On Friday, June 8, 2012, the judge overseeing former Penn State coach Jerry Sandusky's sexual abuse trial denied defense motions to dismiss the charges in the case. This allowed for opening statements in the trial on Monday, June 11, 2012. Sandusky is accused of fifty-two counts of sexual misconduct involving young boys. His lawyers had sought to have the charges dismissed arguing some were too vague and a lack of sufficient evidence on others. Judge John Cleland's ruling came as Penn State put the finishing touches on a policy requiring all university employees to get training on reporting child abuse. The failure to report was the source of controversy and had a direct impact on the accusations toward Sandusky.
The judge did not explain his reasons for denying the defense motions to dismiss the charges against Sandusky. The decision came after both sides settled on a jury of five men and seven women to hear the case. There were also four alternates chosen. Sandusky has been under house arrest since he was charged with sexually abusing ten boys, some of whom he met through a charity he created for underprivileged children. The charity has since been dismantled as a result of the scandal.
The charges against Sandusky include involuntary deviate sexual intercourse, indecent assault, unlawful contact with minors, corruption of minors and endangering the welfare of children. Sandusky has denied the charges. Sandusky's lawyers argued that accusations in the most high-profile part of the case, involving an allegation that Sandusky molested a boy in the shower in the Penn State football complex, should be dismissed because prosecutors have not identified the boy. The allegation comes from former graduate assistant Mike McQueary, who reported seeing Sandusky engaged in what appeared to be sexual contact with a boy in 2002. The failure of Penn State coach Joe Paterno and two university administrators to fully act on the allegations cost them their jobs. Paterno has since died.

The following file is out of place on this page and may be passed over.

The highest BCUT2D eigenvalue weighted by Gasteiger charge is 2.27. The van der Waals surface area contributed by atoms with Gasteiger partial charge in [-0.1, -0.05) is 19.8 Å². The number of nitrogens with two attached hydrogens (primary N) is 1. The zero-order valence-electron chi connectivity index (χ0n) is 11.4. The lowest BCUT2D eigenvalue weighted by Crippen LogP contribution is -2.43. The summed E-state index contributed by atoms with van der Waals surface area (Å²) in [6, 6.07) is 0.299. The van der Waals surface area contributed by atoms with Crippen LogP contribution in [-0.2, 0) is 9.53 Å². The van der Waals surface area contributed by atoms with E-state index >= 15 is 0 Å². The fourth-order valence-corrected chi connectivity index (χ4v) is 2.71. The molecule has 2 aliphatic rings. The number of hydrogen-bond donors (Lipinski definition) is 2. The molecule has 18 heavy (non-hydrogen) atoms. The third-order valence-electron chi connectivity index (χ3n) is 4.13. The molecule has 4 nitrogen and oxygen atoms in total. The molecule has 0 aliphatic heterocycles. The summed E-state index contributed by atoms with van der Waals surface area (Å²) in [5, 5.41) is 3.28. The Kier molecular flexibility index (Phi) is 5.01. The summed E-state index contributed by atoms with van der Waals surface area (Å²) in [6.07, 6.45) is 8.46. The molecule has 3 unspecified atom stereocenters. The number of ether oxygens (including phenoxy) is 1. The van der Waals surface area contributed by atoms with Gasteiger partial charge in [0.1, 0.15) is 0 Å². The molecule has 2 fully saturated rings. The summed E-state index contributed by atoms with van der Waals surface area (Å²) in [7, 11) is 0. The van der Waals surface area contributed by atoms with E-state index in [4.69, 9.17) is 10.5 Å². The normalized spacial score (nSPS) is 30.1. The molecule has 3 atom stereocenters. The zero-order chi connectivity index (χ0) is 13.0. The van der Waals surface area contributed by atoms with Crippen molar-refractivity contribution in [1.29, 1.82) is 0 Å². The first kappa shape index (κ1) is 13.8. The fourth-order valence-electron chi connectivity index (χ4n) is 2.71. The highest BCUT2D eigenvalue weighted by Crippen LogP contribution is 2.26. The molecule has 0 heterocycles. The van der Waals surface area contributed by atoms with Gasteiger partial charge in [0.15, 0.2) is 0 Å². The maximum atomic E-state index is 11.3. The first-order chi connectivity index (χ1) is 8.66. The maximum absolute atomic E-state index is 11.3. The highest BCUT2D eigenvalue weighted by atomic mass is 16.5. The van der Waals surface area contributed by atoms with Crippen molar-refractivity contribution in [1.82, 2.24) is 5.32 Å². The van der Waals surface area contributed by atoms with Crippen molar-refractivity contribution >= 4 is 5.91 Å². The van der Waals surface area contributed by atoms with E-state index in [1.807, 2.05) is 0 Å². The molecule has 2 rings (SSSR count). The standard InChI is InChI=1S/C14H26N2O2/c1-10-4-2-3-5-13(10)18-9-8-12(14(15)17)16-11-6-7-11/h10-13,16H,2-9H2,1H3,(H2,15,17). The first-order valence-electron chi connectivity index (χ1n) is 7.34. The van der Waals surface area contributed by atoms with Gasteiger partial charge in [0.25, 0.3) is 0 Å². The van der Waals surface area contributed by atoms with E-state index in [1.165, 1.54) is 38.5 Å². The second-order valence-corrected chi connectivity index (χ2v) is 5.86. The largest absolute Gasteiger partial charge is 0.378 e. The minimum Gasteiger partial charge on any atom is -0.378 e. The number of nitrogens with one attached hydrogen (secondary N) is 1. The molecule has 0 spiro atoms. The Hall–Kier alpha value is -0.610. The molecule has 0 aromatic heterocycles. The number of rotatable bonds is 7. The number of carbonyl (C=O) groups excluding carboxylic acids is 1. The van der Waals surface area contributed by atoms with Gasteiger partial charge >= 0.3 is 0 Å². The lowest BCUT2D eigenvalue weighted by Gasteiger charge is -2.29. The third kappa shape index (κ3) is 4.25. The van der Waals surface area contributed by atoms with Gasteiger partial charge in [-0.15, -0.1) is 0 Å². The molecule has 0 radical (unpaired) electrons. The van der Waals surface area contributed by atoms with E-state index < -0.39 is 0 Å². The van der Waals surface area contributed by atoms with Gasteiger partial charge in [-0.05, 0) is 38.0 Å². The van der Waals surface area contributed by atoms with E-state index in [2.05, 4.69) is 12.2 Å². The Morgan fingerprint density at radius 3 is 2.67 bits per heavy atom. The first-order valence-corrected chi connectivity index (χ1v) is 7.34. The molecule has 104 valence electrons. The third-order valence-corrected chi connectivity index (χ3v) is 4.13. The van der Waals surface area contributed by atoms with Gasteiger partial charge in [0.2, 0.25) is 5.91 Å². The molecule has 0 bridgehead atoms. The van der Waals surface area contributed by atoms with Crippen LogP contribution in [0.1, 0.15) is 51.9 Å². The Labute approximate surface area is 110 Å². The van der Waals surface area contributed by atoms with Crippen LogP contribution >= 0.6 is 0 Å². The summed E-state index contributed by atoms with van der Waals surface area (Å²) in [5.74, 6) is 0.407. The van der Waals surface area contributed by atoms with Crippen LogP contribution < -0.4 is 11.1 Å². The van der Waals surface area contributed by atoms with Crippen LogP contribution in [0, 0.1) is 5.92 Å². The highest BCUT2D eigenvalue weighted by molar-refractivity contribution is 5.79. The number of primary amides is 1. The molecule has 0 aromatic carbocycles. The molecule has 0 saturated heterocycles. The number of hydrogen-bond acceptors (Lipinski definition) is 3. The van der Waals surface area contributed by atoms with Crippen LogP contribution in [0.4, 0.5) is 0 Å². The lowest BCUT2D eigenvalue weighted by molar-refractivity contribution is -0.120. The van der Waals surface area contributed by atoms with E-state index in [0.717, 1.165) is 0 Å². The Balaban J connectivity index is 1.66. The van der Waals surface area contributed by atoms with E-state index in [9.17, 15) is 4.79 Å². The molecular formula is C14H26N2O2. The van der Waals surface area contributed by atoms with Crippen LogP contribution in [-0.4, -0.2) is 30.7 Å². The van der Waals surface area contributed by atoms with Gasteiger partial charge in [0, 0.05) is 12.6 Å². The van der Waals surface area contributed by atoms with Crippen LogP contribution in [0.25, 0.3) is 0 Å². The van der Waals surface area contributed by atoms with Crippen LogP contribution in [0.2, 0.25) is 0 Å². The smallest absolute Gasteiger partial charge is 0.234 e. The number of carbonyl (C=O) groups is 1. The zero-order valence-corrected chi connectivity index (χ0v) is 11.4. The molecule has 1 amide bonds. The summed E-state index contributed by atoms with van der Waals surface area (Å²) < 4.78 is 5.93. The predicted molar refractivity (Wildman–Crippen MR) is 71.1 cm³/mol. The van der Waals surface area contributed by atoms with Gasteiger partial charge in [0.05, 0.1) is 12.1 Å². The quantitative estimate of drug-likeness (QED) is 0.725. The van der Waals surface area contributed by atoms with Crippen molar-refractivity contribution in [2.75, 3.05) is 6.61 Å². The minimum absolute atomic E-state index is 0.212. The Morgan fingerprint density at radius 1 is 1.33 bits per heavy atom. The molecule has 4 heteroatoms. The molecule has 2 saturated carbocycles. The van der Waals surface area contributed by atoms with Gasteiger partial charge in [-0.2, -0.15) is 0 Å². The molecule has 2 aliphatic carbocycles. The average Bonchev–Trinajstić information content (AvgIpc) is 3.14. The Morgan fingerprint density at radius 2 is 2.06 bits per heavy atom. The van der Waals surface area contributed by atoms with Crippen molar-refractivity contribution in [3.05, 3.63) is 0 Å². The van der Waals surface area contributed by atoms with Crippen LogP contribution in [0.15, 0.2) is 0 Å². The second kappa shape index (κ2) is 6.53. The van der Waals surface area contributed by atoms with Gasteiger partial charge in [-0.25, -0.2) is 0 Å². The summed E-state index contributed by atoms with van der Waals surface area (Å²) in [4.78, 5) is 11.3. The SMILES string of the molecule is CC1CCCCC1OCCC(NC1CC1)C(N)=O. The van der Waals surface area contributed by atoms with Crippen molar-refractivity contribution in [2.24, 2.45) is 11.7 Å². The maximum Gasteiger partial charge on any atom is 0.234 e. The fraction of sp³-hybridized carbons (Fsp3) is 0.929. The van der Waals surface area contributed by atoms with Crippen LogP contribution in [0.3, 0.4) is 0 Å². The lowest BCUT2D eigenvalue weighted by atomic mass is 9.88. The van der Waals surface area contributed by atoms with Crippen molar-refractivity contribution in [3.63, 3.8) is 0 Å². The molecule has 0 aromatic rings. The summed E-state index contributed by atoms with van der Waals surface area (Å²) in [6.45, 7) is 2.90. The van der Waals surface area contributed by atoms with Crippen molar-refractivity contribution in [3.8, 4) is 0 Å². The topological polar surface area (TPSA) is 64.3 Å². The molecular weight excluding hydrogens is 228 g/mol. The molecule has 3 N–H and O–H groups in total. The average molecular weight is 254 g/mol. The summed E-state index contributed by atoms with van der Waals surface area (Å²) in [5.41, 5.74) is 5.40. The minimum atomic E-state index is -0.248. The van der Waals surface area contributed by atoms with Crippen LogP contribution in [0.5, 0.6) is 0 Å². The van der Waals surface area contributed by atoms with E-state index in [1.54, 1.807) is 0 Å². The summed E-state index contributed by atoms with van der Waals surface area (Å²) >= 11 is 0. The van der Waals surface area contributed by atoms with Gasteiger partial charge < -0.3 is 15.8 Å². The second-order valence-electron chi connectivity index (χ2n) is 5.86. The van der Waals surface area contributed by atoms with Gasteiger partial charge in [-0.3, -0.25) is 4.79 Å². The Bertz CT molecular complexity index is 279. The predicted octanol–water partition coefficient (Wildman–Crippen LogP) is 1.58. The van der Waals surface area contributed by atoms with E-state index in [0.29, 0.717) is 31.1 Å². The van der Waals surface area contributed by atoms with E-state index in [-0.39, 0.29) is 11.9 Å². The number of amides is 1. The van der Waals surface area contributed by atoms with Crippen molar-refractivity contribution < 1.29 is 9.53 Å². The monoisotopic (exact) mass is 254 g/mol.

The defense team argued that prosecutors have not been able to identify one of the other alleged victims and said there was too little evidence to proceed to trial on another. According to defense counsel, five other charges should be dismissed because the allegations lacked details such as the times, dates and locations where prosecutors would argue that criminal conduct had occurred. In responding to Sandusky's motions, prosecutors labeled them a "confused mélange" that relies on inappropriate laws and standards. Among other things, they argued that Pennsylvania law gives prosecutors broad discretion in citing dates of attacks involving children. Other motions rejected by Judge Cleland include a request for prosecutors to hand over a written statement of other sexual misconduct allegations they intend to introduce at trial and a request to compel cell phone companies to hand over phone records that defense lawyers say will provide evidence of collusion among alleged victims.
Legal issues aside, it is plainly obvious that this trial will bring a flood of emotions to everyone involved. Half of the sixteen jurors and alternates have ties to Penn State University, including one retired professor and one current professor, three graduates, two employees and one current student, showing the prominence of the university in the local community. One thing is for sure, the presence of the university is evident in the jury. As an outsider looking in, it would appear Sandusky will be hard pressed to obtain a fair trial considering the jury’s connection to the school.
Junior Editor, Criminal Law Brief